Software Patents and the Internet of Things

The “Internet of Things” is a concept that just a few years ago seemed like science fiction, but today seems to be an impending science reality that promises to change the way that we are connected to and use information.

The speedy evolution of the“Internet of Things” (“IoT”) is why the phrase is frequently called a concept, but it really is much more than that. IoT is used to describe the not-too-distant future where ordinary, everyday objects are connected to the Internet. That means that those objects, which can range from wearable devices to washing machines to lamps and coffee makers, will not only be able to relate to the user, but will be able to relate to one another and act in unison.

As with any technology market predicted to rapidly grow, there has been a lot of innovation from a variety of leading technology companies, including IBM, Apple, Google, Samsung, Intel, Qualcomm, Texas Instruments and many more. There have also been many exciting innovations from both individuals and start-up companies. Of course, patents can be found whenever there is a technology revolution, and connecting the world through both traditionally high-tech and low-tech devices is absolutely a revolution. But it is a revolution where the technical magic, such as it is, will come in the form of software.


Understanding the Rules of the Game for Doing Business in China

There are significant hurdles to doing business in China. But with a population over 1.4 billion people, the Chinese marketplace is one that rightfully attracts attention from those interested in doing business abroad.

If your business does not quality as a “small entity” at the USPTO, then you absolutely should be doing business in China. But if you own a truly small business or start-up company, you almost certainly do not have the resources necessary to be doing business in China in a proper and responsible way. Where the threshold is between too small for China and too big not to be doing business in China is hard to say, but it is fair to say that all businesses of all sizes should at least investigate the realities of doing business in China and have a China strategy in place.


Innovation Focus: Cisco Pursues Telepresence Technologies

Cisco Systems, Inc. of San Jose, CA, is a corporation that is heavily involved with designing and manufacturing networking equipment along with other information technologies. A new inventory of products for Cisco’s Unified Computing System server business has many speculating that the company is trying to build a stronger base in enterprise server computing solutions. Cisco is seeking to develop systems for modernizing various areas of our country’s infrastructure, including a smart system called Connected Rail with applications for railroad transportation. The corporation has also recently announced an expansion of its partnership with open source developer Red Hat for development of the OpenStack system for deploying private cloud services.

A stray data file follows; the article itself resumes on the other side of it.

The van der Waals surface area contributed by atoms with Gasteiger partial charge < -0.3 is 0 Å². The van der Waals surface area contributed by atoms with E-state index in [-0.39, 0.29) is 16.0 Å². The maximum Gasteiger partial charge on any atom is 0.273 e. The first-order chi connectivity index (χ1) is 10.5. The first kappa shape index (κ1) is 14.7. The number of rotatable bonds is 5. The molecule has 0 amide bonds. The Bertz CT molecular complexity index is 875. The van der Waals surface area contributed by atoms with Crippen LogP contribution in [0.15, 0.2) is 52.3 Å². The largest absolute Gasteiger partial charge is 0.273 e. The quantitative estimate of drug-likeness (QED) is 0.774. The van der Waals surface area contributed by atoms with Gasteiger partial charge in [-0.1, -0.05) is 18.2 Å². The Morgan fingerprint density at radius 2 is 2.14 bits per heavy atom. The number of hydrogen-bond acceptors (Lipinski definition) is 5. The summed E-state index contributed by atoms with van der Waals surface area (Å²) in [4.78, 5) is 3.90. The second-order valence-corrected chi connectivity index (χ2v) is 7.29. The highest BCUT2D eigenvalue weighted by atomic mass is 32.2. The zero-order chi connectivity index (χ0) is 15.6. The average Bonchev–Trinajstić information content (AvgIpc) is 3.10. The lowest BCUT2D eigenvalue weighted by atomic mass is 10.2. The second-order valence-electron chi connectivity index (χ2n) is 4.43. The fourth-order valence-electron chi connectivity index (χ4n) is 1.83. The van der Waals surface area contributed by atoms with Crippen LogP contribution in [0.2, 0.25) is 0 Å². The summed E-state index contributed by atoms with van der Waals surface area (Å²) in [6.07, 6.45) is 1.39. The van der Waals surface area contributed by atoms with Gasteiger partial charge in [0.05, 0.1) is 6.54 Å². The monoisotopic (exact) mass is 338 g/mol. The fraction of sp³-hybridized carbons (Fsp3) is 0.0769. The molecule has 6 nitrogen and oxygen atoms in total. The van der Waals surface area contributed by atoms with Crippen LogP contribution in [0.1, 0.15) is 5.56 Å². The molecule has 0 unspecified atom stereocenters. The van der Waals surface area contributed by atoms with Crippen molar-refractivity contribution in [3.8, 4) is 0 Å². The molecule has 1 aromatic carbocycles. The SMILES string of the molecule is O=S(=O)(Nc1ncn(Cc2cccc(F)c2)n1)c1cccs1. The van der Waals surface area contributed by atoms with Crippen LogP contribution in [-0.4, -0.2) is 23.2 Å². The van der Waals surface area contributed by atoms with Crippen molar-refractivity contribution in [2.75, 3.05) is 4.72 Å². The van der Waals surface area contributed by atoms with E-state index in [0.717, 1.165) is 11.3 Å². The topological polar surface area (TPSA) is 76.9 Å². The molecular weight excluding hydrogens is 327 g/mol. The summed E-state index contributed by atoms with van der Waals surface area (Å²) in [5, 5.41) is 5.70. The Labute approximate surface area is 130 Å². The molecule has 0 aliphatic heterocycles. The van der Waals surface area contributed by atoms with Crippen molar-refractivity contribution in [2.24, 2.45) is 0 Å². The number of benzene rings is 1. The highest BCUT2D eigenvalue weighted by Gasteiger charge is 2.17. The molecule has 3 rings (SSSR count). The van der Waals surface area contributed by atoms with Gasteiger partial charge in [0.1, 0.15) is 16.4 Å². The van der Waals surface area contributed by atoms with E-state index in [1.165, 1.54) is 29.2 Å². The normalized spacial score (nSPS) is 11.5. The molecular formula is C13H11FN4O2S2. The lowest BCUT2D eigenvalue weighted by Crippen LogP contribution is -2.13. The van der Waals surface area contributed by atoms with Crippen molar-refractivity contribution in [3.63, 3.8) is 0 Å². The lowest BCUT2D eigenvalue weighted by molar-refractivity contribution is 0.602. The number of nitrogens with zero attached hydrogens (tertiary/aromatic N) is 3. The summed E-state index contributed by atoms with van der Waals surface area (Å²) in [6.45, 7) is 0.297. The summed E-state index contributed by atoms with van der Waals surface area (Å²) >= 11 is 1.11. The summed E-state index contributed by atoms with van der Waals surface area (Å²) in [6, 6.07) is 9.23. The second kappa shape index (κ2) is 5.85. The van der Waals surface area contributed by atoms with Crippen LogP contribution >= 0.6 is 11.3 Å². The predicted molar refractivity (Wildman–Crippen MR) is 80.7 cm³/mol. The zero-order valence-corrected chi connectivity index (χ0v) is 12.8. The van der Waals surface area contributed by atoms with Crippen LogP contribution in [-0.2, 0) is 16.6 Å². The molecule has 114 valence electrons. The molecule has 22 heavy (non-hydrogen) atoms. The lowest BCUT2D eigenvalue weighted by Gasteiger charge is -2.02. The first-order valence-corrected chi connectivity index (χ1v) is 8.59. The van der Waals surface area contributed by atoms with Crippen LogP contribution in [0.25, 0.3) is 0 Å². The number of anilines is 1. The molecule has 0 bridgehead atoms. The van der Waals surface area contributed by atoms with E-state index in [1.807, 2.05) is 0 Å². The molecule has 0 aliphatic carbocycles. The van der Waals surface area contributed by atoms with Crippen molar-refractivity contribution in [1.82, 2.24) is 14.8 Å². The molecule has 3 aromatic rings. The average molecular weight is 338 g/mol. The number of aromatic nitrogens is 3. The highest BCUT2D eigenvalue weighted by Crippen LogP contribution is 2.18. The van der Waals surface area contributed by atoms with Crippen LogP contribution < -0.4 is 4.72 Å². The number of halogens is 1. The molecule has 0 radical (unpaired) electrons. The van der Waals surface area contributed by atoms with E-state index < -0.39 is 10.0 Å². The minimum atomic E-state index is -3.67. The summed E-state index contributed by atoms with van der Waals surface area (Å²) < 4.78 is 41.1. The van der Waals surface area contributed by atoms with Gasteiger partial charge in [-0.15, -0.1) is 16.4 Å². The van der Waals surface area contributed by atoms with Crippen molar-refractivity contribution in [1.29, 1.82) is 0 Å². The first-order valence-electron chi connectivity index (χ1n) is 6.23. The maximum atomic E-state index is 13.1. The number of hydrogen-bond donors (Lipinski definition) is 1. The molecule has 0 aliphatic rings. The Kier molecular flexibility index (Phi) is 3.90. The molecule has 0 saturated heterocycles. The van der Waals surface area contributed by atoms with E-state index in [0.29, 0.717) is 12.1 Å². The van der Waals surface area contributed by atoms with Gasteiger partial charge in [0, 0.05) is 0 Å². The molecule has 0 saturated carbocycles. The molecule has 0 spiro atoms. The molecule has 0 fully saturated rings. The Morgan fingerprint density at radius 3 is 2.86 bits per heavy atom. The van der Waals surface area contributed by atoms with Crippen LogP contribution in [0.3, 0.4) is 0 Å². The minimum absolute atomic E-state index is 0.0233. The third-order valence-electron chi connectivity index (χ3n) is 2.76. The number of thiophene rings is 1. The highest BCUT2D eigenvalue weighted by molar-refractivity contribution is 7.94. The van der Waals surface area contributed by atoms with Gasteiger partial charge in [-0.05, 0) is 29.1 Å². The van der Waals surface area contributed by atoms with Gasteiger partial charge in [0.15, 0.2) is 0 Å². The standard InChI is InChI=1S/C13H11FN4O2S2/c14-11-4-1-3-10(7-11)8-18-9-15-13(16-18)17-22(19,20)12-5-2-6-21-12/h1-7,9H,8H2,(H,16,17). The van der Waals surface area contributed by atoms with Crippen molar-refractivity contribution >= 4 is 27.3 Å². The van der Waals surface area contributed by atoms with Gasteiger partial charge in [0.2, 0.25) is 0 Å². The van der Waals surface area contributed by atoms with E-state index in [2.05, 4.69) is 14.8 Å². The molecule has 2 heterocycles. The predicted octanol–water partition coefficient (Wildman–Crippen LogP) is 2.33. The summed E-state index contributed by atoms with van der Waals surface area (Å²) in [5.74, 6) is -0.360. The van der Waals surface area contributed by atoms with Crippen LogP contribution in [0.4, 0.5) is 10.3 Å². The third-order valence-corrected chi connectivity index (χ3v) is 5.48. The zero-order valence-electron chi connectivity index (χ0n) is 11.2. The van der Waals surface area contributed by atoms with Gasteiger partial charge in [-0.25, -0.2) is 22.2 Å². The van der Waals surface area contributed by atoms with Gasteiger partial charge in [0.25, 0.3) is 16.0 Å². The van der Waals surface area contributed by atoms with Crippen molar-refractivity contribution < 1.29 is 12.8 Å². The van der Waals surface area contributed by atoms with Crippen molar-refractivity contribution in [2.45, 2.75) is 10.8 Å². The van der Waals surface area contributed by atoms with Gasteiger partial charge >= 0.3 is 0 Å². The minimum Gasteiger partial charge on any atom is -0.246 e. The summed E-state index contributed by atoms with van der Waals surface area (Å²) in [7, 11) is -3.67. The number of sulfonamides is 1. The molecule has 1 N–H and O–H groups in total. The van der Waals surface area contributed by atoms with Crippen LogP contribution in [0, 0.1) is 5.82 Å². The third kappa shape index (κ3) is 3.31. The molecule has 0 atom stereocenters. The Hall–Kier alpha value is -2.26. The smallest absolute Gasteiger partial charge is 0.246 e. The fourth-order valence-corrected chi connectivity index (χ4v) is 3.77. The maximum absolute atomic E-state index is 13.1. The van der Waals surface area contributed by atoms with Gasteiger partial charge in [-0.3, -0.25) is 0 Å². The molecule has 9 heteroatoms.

In 2013, the company’s 885 patents issued by the U.S. Patent and Trademark Office placed it 40th among all patenting entities for that year. Occasionally, we look at applications filed and patents issued for these top patenting companies, and as with any look at Cisco, you will find that research and development operations are still strong this year. Many of Cisco’s recent inventions have focuses on technologies for online meetings and teleconferencing for long-distance business conversations.


More Fanciful? Google Glasses or Useful Online Reviews?

google_glassTwo weeks ago Google quietly obtained a patent that might lead you to wonder whether it could revolutionize online ranking systems, making Internet reviews more accurate and meaningful. Of course, this invention was overshadowed by the published Google application titled Optical Display System and Method with Virtual Image Contrast Control, which relates to Google glassesSee U.S. Patent Application No. 20130063486. But Google glasses merely relate to a wearable optical display that resembles a pair of glass lenses resting on a user’s face.

Nevertheless, notwithstanding the cool factor presented by Google glasses, the much cooler and more relevant innovation embodied in U.S. Patent No. 8,396,879 relates to a method of ranking authors and their content in the same framework. I know, far less cool factor, but it could potentially create a completely new ranking system for user comments that helps users distinguish good reviews from bad ones. If Google can pull that off, it would solve so many problems now experienced by companies plagued by hostile, unfair, mean-spirited, damaging reviews. It could also provide a solution for those of us who genuinely want to know what we are going to get or what we might experience.